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Album artwork for Mirage by Ben Lukas Boysen
Album artwork for Mirage by Ben Lukas Boysen
Album artwork for Mirage by Ben Lukas Boysen

Berlin based composer and producer Ben Lukas Boysen returns with his most progressive and shape-shifting work to date, the long awaited Mirage, on Erased Tapes. The third album to be penned under his own name proceeding his Hecq moniker, Mirage follows 2013’s Gravity and the acclaimed 2016 full length Spells, a record as much admired by his peers as it was loved by fans that not only yielded remixes from Max Cooper and Tim Hecker, but also opened Jon Hopkins’ Late Night Tales compilation.

As with Gravity and Spells, Ben has an array of musical guests adorning Mirage, including long time collaborator, Berlin based cellist and composer Anne Müller as well as Australian saxophonist and composer Daniel Thorne — for whom Ben wrote parts specifically, having heard his 2019 solo debut Lines of Sight. Lead track Medela features both and takes the listener on a kaleidoscopic journey that slides with ease across sonic terrains.

Mirage, like its title suggests, feels like a sonic optical illusion — each piece containing sounds and techniques bent and processed to make them seem overexposed; the overly felt-y piano on Clarion, Daniel Thorne’s saxophone on Medela, the single note voice of Lisa Morgenstern splitting into different chords on Empyrean. It is detectable but also easily missed, like the double piano on Kenotaph that could be perceived as one, but is actually two pianos in two different rooms, separate countries even — one is digital while the other is acoustic.

While on Spells Ben made programmed pieces sound indistinguishable from human playing, with Mirage he set out to do the opposite and make the human touch unrecognisable, creating something of a mystery or a mirage.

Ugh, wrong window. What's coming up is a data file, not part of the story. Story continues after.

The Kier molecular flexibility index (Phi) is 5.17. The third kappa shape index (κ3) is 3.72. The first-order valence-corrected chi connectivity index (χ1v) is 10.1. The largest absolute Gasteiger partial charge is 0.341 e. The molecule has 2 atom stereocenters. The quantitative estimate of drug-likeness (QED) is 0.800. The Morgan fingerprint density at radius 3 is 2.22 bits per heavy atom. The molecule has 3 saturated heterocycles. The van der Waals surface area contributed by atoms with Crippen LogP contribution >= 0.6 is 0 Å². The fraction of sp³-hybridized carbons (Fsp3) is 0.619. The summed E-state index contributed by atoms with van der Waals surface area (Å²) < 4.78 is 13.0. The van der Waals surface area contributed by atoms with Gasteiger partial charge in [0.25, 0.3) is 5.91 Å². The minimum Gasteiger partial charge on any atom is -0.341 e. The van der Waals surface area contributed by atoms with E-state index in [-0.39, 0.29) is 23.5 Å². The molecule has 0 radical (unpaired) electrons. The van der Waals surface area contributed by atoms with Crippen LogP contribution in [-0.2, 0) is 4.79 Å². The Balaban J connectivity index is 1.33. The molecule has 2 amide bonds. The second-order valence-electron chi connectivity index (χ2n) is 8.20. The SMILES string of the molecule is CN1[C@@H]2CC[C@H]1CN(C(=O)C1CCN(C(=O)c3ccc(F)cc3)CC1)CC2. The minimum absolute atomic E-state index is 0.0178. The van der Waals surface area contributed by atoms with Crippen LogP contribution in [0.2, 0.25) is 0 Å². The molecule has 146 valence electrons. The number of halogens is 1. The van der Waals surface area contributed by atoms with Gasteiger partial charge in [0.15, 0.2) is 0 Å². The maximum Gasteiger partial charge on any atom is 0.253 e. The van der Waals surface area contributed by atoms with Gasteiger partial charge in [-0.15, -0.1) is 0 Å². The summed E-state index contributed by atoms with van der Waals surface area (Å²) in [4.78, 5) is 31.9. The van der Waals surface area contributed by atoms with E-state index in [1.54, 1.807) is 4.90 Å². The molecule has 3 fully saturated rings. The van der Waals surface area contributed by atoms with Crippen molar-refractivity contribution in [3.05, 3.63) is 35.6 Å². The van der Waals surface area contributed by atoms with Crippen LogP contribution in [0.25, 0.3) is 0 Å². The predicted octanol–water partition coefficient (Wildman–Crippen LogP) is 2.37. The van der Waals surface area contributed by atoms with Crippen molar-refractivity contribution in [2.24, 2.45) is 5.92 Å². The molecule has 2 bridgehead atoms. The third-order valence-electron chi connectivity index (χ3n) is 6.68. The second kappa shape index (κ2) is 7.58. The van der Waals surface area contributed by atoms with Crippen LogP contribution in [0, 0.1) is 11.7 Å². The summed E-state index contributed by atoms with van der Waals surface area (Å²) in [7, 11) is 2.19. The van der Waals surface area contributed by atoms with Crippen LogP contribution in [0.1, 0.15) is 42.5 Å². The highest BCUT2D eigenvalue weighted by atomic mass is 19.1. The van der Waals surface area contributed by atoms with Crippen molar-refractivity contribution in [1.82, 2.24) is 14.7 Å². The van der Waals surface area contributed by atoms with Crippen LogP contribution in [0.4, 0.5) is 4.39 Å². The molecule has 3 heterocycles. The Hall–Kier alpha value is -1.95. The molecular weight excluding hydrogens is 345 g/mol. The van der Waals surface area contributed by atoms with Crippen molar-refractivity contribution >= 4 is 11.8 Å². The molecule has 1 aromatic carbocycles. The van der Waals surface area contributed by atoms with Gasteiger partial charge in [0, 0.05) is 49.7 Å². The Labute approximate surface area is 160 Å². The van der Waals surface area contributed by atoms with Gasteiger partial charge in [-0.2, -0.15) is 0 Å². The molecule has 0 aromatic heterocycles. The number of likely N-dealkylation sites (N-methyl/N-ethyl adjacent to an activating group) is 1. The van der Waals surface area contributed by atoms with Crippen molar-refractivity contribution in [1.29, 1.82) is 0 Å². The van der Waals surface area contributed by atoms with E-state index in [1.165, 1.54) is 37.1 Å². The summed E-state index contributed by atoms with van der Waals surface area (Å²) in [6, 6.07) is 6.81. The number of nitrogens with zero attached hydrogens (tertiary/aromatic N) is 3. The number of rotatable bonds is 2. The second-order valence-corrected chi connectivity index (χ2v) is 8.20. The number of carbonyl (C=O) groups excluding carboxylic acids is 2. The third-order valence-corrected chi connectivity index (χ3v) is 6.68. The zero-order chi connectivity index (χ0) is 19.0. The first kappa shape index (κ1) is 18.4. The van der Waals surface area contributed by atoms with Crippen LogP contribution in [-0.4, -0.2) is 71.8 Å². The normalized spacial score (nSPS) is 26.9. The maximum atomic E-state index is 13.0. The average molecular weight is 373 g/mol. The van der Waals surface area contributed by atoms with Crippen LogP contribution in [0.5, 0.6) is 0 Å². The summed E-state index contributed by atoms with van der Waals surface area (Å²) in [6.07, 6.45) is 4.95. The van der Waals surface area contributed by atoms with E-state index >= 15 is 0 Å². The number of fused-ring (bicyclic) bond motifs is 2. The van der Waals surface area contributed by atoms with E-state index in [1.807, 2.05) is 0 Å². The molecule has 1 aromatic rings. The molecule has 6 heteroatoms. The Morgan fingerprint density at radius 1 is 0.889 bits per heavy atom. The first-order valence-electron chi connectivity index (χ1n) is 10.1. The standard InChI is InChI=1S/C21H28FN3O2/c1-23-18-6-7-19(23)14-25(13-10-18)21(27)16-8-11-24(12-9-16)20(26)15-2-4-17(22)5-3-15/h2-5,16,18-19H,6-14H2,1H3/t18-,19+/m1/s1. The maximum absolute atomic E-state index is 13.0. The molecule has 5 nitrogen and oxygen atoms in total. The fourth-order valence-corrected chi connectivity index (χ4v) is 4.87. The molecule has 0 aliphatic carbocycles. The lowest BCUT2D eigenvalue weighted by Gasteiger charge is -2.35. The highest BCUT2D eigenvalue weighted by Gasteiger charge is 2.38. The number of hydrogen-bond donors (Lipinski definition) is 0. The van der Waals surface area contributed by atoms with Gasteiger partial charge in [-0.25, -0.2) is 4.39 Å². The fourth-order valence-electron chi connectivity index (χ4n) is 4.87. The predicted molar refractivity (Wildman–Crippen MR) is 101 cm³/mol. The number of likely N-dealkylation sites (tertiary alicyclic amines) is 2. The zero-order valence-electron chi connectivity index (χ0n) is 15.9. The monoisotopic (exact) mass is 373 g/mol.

Ben Lukas Boysen

Mirage

Erased Tapes
Album artwork for Mirage by Ben Lukas Boysen
LP

£21.99

Black
Released 01/05/2020Catalogue Number

ERATP132LP

Usually dispatched in 5-10 days

Album artwork for Mirage by Ben Lukas Boysen
CD

£14.99

Rough Trade Exclusive
Signed Copy
Limited to 350 copies
Released 01/05/2020Catalogue Number

ERATP132CD

Usually dispatched in 5-10 days

Ben Lukas Boysen

Mirage

Erased Tapes
Album artwork for Mirage by Ben Lukas Boysen
LP

£21.99

Black
Released 01/05/2020Catalogue Number

ERATP132LP

Usually dispatched in 5-10 days

Album artwork for Mirage by Ben Lukas Boysen
CD

£14.99

Rough Trade Exclusive
Signed Copy
Limited to 350 copies
Released 01/05/2020Catalogue Number

ERATP132CD

Usually dispatched in 5-10 days

Berlin based composer and producer Ben Lukas Boysen returns with his most progressive and shape-shifting work to date, the long awaited Mirage, on Erased Tapes. The third album to be penned under his own name proceeding his Hecq moniker, Mirage follows 2013’s Gravity and the acclaimed 2016 full length Spells, a record as much admired by his peers as it was loved by fans that not only yielded remixes from Max Cooper and Tim Hecker, but also opened Jon Hopkins’ Late Night Tales compilation.

As with Gravity and Spells, Ben has an array of musical guests adorning Mirage, including long time collaborator, Berlin based cellist and composer Anne Müller as well as Australian saxophonist and composer Daniel Thorne — for whom Ben wrote parts specifically, having heard his 2019 solo debut Lines of Sight. Lead track Medela features both and takes the listener on a kaleidoscopic journey that slides with ease across sonic terrains.

Mirage, like its title suggests, feels like a sonic optical illusion — each piece containing sounds and techniques bent and processed to make them seem overexposed; the overly felt-y piano on Clarion, Daniel Thorne’s saxophone on Medela, the single note voice of Lisa Morgenstern splitting into different chords on Empyrean. It is detectable but also easily missed, like the double piano on Kenotaph that could be perceived as one, but is actually two pianos in two different rooms, separate countries even — one is digital while the other is acoustic.

While on Spells Ben made programmed pieces sound indistinguishable from human playing, with Mirage he set out to do the opposite and make the human touch unrecognisable, creating something of a mystery or a mirage.